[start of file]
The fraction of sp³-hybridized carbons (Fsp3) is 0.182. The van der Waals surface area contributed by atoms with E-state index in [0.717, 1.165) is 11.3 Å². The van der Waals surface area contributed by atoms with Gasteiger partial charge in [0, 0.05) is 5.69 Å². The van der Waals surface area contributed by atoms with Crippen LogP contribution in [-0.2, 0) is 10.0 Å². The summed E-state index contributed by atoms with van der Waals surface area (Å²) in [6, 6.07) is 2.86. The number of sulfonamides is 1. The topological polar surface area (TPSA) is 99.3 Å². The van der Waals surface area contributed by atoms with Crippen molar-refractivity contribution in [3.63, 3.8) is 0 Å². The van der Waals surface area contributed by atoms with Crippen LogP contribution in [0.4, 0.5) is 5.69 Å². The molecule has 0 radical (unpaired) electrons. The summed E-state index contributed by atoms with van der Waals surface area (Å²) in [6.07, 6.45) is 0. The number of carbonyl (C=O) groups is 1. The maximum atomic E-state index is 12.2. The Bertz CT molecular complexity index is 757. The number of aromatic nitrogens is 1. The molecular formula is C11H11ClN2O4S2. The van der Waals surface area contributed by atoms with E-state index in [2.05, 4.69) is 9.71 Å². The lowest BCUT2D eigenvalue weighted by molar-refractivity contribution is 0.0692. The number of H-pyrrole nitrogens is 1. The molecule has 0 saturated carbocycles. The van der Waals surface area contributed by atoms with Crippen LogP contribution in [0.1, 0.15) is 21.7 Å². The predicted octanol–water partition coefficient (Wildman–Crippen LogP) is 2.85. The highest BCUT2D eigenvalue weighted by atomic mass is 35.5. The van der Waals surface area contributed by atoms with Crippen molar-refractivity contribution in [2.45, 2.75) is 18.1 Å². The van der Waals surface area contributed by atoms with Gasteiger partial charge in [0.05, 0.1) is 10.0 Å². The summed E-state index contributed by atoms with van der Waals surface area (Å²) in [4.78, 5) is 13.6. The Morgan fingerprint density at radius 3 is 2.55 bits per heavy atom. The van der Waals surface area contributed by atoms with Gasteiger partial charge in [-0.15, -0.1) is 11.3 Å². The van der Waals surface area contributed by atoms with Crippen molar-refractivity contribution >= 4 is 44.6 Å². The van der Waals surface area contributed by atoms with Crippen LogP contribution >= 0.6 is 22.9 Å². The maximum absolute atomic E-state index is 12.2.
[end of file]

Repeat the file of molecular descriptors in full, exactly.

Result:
The fraction of sp³-hybridized carbons (Fsp3) is 0.182. The van der Waals surface area contributed by atoms with E-state index in [0.717, 1.165) is 11.3 Å². The van der Waals surface area contributed by atoms with Gasteiger partial charge in [0, 0.05) is 5.69 Å². The van der Waals surface area contributed by atoms with Crippen LogP contribution in [-0.2, 0) is 10.0 Å². The summed E-state index contributed by atoms with van der Waals surface area (Å²) in [6, 6.07) is 2.86. The number of sulfonamides is 1. The topological polar surface area (TPSA) is 99.3 Å². The van der Waals surface area contributed by atoms with Crippen molar-refractivity contribution in [3.63, 3.8) is 0 Å². The van der Waals surface area contributed by atoms with Crippen LogP contribution in [0.4, 0.5) is 5.69 Å². The molecule has 0 radical (unpaired) electrons. The summed E-state index contributed by atoms with van der Waals surface area (Å²) in [6.07, 6.45) is 0. The number of carbonyl (C=O) groups is 1. The maximum atomic E-state index is 12.2. The Bertz CT molecular complexity index is 757. The number of aromatic nitrogens is 1. The molecular formula is C11H11ClN2O4S2. The van der Waals surface area contributed by atoms with E-state index in [2.05, 4.69) is 9.71 Å². The lowest BCUT2D eigenvalue weighted by molar-refractivity contribution is 0.0692. The number of H-pyrrole nitrogens is 1. The molecule has 0 saturated carbocycles. The van der Waals surface area contributed by atoms with Crippen LogP contribution in [0.1, 0.15) is 21.7 Å². The predicted octanol–water partition coefficient (Wildman–Crippen LogP) is 2.85. The highest BCUT2D eigenvalue weighted by atomic mass is 35.5. The van der Waals surface area contributed by atoms with Crippen molar-refractivity contribution in [2.45, 2.75) is 18.1 Å². The van der Waals surface area contributed by atoms with Gasteiger partial charge in [0.05, 0.1) is 10.0 Å². The summed E-state index contributed by atoms with van der Waals surface area (Å²) in [4.78, 5) is 13.6. The Morgan fingerprint density at radius 3 is 2.55 bits per heavy atom. The van der Waals surface area contributed by atoms with Gasteiger partial charge in [-0.15, -0.1) is 11.3 Å². The van der Waals surface area contributed by atoms with Crippen molar-refractivity contribution >= 4 is 44.6 Å². The van der Waals surface area contributed by atoms with Crippen LogP contribution >= 0.6 is 22.9 Å². The maximum absolute atomic E-state index is 12.2.